Friday, July 17, 2009
The New York Law School faculty is on fire this week. This article is by Professor Camille Broussard and can be found at 53 N.Y.L. Sch. L. Rev. 903 (2008/09). From the introduction:
Technology continues to change the way we teach law, practice law, perform legal research, and provide library services to the legal community. Technological innovation in the twenty-first century is incredibly fast-paced, and each new generation of tools is often heralded as the one that will have great and lasting pedagogical impact on law schools. Will the new generation of applications and social media tools, popularly referred to as Web 2.0, finally provide the first real impetus in many generations for law schools to change the way the J.D. curriculum is designed and delivered? It is quite possible that these applications will not only be incorporated into the existing curriculum, but, more significantly, they may indeed become the foundation of a new teaching and learning environment.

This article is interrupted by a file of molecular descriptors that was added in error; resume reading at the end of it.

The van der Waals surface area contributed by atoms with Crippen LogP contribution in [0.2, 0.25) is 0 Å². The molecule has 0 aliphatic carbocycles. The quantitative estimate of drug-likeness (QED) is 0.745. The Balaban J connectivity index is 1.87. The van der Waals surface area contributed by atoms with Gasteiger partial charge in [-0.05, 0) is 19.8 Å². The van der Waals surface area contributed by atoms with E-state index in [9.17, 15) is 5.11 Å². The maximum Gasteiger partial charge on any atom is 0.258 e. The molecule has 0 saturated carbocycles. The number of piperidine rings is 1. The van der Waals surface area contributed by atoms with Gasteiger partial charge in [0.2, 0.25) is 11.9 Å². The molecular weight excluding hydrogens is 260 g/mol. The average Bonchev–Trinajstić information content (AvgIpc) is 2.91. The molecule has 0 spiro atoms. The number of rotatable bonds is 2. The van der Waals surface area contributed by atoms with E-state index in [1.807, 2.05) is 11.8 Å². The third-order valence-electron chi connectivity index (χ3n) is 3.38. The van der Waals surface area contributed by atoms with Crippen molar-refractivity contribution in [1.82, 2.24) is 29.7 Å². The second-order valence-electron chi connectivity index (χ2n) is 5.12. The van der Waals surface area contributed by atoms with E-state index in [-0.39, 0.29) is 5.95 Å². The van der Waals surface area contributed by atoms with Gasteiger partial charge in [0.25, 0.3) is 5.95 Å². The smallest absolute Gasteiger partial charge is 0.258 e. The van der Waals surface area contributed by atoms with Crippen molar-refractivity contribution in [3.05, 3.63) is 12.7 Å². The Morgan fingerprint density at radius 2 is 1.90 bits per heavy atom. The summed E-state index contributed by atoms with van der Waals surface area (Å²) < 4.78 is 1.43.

The use of computers and electronic “gadgets” by students at all levels of education continues to increase. In a 2000 study of students entering higher education, Jason Frand noted that computers are not technology for these new students but instead are “hardwired into their psyche.” Students are not only computer literate; they are exceedingly comfortable with online information and online learning tools. This observation, particularly in the social media arena, has been echoed in subsequent studies. To borrow and slightly modify an excellent question phrased for university education: “Is [Legal] Education 1.0 Ready for Web 2.0 students”? Absorbing the impact of changing technology, already a complex issue, is further complicated by the fact that the students, the technological tools, and the educational environment itself are all changing simultaneously.